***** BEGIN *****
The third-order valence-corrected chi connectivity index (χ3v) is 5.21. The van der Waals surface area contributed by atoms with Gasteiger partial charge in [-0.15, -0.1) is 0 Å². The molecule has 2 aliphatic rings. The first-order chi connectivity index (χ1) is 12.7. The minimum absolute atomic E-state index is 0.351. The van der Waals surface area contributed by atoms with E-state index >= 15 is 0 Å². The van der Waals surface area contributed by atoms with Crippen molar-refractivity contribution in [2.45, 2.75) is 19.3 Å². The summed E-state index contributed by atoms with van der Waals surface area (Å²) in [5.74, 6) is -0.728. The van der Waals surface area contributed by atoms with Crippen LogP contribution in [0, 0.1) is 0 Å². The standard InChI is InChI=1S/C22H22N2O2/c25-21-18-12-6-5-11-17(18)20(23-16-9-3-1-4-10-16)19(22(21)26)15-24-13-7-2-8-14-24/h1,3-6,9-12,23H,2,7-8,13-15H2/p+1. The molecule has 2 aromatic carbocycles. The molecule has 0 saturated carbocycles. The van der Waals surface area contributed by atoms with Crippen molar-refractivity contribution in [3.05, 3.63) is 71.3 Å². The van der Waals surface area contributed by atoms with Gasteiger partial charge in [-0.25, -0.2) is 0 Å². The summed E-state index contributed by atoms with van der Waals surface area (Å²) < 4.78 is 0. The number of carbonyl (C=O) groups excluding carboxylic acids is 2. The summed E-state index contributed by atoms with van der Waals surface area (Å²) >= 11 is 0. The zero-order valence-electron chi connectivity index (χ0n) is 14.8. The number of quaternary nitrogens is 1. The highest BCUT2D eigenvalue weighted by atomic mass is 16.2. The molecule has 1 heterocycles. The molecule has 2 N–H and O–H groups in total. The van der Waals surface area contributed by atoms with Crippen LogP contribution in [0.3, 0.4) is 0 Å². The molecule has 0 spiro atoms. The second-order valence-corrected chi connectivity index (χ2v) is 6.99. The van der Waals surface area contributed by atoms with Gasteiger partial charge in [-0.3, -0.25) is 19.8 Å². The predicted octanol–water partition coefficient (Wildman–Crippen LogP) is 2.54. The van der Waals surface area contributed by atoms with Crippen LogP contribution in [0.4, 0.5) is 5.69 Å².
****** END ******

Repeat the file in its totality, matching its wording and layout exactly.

The third-order valence-corrected chi connectivity index (χ3v) is 5.21. The van der Waals surface area contributed by atoms with Gasteiger partial charge in [-0.15, -0.1) is 0 Å². The molecule has 2 aliphatic rings. The first-order chi connectivity index (χ1) is 12.7. The minimum absolute atomic E-state index is 0.351. The van der Waals surface area contributed by atoms with E-state index >= 15 is 0 Å². The van der Waals surface area contributed by atoms with Crippen molar-refractivity contribution in [2.45, 2.75) is 19.3 Å². The summed E-state index contributed by atoms with van der Waals surface area (Å²) in [5.74, 6) is -0.728. The van der Waals surface area contributed by atoms with Crippen LogP contribution in [0, 0.1) is 0 Å². The standard InChI is InChI=1S/C22H22N2O2/c25-21-18-12-6-5-11-17(18)20(23-16-9-3-1-4-10-16)19(22(21)26)15-24-13-7-2-8-14-24/h1,3-6,9-12,23H,2,7-8,13-15H2/p+1. The molecule has 2 aromatic carbocycles. The molecule has 0 saturated carbocycles. The van der Waals surface area contributed by atoms with Crippen molar-refractivity contribution in [3.05, 3.63) is 71.3 Å². The van der Waals surface area contributed by atoms with Gasteiger partial charge in [-0.25, -0.2) is 0 Å². The summed E-state index contributed by atoms with van der Waals surface area (Å²) < 4.78 is 0. The number of carbonyl (C=O) groups excluding carboxylic acids is 2. The summed E-state index contributed by atoms with van der Waals surface area (Å²) >= 11 is 0. The zero-order valence-electron chi connectivity index (χ0n) is 14.8. The number of quaternary nitrogens is 1. The highest BCUT2D eigenvalue weighted by atomic mass is 16.2. The molecule has 1 heterocycles. The molecule has 2 N–H and O–H groups in total. The van der Waals surface area contributed by atoms with Crippen LogP contribution in [0.3, 0.4) is 0 Å². The molecule has 0 spiro atoms. The second-order valence-corrected chi connectivity index (χ2v) is 6.99. The van der Waals surface area contributed by atoms with Gasteiger partial charge in [-0.3, -0.25) is 19.8 Å². The predicted octanol–water partition coefficient (Wildman–Crippen LogP) is 2.54. The van der Waals surface area contributed by atoms with Crippen LogP contribution in [0.4, 0.5) is 5.69 Å².